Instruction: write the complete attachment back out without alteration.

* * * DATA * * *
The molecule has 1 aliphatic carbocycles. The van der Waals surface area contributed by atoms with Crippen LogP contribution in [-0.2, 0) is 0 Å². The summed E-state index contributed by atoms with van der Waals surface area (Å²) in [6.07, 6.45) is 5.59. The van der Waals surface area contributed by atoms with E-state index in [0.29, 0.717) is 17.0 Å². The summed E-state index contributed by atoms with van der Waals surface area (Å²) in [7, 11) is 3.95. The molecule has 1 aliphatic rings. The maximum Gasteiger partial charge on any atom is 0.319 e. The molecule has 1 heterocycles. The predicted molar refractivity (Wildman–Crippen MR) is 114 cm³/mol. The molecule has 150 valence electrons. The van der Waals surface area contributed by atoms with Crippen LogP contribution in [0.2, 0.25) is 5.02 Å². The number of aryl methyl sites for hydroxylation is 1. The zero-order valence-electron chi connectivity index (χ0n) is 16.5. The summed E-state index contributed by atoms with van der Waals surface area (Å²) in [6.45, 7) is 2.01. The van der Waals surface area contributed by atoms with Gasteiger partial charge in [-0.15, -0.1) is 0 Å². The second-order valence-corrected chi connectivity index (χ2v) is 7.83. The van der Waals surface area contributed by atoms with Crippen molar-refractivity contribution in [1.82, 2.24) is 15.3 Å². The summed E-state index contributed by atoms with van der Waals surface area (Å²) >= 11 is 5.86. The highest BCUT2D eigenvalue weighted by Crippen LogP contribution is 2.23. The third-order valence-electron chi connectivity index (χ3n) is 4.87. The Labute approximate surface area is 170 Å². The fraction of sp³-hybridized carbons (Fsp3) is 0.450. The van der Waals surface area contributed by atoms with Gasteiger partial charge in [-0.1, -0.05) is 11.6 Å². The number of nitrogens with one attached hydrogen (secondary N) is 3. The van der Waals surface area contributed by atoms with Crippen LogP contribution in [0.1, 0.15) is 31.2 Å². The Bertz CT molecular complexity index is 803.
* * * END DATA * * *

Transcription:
The molecule has 1 aliphatic carbocycles. The van der Waals surface area contributed by atoms with Crippen LogP contribution in [-0.2, 0) is 0 Å². The summed E-state index contributed by atoms with van der Waals surface area (Å²) in [6.07, 6.45) is 5.59. The van der Waals surface area contributed by atoms with E-state index in [0.29, 0.717) is 17.0 Å². The summed E-state index contributed by atoms with van der Waals surface area (Å²) in [7, 11) is 3.95. The molecule has 1 aliphatic rings. The maximum Gasteiger partial charge on any atom is 0.319 e. The molecule has 1 heterocycles. The predicted molar refractivity (Wildman–Crippen MR) is 114 cm³/mol. The molecule has 150 valence electrons. The van der Waals surface area contributed by atoms with Crippen LogP contribution in [0.2, 0.25) is 5.02 Å². The number of aryl methyl sites for hydroxylation is 1. The zero-order valence-electron chi connectivity index (χ0n) is 16.5. The summed E-state index contributed by atoms with van der Waals surface area (Å²) in [6.45, 7) is 2.01. The van der Waals surface area contributed by atoms with Gasteiger partial charge in [-0.15, -0.1) is 0 Å². The second-order valence-corrected chi connectivity index (χ2v) is 7.83. The van der Waals surface area contributed by atoms with Crippen molar-refractivity contribution in [1.82, 2.24) is 15.3 Å². The summed E-state index contributed by atoms with van der Waals surface area (Å²) >= 11 is 5.86. The highest BCUT2D eigenvalue weighted by Crippen LogP contribution is 2.23. The third-order valence-electron chi connectivity index (χ3n) is 4.87. The Labute approximate surface area is 170 Å². The fraction of sp³-hybridized carbons (Fsp3) is 0.450. The van der Waals surface area contributed by atoms with Gasteiger partial charge in [-0.1, -0.05) is 11.6 Å². The number of nitrogens with one attached hydrogen (secondary N) is 3. The van der Waals surface area contributed by atoms with Crippen LogP contribution in [0.1, 0.15) is 31.2 Å². The Bertz CT molecular complexity index is 803.